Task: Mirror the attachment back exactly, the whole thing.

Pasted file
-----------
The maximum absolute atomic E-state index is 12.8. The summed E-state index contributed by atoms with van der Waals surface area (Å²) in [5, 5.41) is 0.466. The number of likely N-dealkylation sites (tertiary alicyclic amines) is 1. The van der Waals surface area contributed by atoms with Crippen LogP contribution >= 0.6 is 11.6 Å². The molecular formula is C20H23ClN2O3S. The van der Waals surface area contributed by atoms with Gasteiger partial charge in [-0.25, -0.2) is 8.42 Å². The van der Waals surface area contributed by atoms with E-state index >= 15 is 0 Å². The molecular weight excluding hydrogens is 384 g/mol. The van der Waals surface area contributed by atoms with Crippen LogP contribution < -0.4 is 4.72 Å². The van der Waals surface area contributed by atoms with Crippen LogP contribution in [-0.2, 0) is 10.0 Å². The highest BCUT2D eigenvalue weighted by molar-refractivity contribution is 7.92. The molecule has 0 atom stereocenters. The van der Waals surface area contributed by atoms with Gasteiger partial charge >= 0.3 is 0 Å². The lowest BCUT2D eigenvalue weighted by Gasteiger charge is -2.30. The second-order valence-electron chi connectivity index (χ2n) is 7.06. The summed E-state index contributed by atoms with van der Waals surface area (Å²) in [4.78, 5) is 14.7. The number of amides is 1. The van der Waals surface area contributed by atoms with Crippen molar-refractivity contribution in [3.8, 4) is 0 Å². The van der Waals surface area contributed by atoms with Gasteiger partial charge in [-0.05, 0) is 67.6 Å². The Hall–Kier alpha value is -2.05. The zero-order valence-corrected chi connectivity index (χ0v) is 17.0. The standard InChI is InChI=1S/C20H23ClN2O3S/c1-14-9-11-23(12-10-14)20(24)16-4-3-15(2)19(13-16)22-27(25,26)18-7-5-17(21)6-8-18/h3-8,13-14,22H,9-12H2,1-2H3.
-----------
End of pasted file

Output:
The maximum absolute atomic E-state index is 12.8. The summed E-state index contributed by atoms with van der Waals surface area (Å²) in [5, 5.41) is 0.466. The number of likely N-dealkylation sites (tertiary alicyclic amines) is 1. The van der Waals surface area contributed by atoms with Crippen LogP contribution >= 0.6 is 11.6 Å². The molecular formula is C20H23ClN2O3S. The van der Waals surface area contributed by atoms with Gasteiger partial charge in [-0.25, -0.2) is 8.42 Å². The van der Waals surface area contributed by atoms with E-state index >= 15 is 0 Å². The molecular weight excluding hydrogens is 384 g/mol. The van der Waals surface area contributed by atoms with Crippen LogP contribution < -0.4 is 4.72 Å². The van der Waals surface area contributed by atoms with Crippen LogP contribution in [-0.2, 0) is 10.0 Å². The highest BCUT2D eigenvalue weighted by molar-refractivity contribution is 7.92. The molecule has 0 atom stereocenters. The van der Waals surface area contributed by atoms with Gasteiger partial charge >= 0.3 is 0 Å². The lowest BCUT2D eigenvalue weighted by Gasteiger charge is -2.30. The second-order valence-electron chi connectivity index (χ2n) is 7.06. The summed E-state index contributed by atoms with van der Waals surface area (Å²) in [4.78, 5) is 14.7. The number of amides is 1. The van der Waals surface area contributed by atoms with Crippen molar-refractivity contribution in [3.8, 4) is 0 Å². The van der Waals surface area contributed by atoms with Gasteiger partial charge in [-0.05, 0) is 67.6 Å². The Hall–Kier alpha value is -2.05. The zero-order valence-corrected chi connectivity index (χ0v) is 17.0. The standard InChI is InChI=1S/C20H23ClN2O3S/c1-14-9-11-23(12-10-14)20(24)16-4-3-15(2)19(13-16)22-27(25,26)18-7-5-17(21)6-8-18/h3-8,13-14,22H,9-12H2,1-2H3.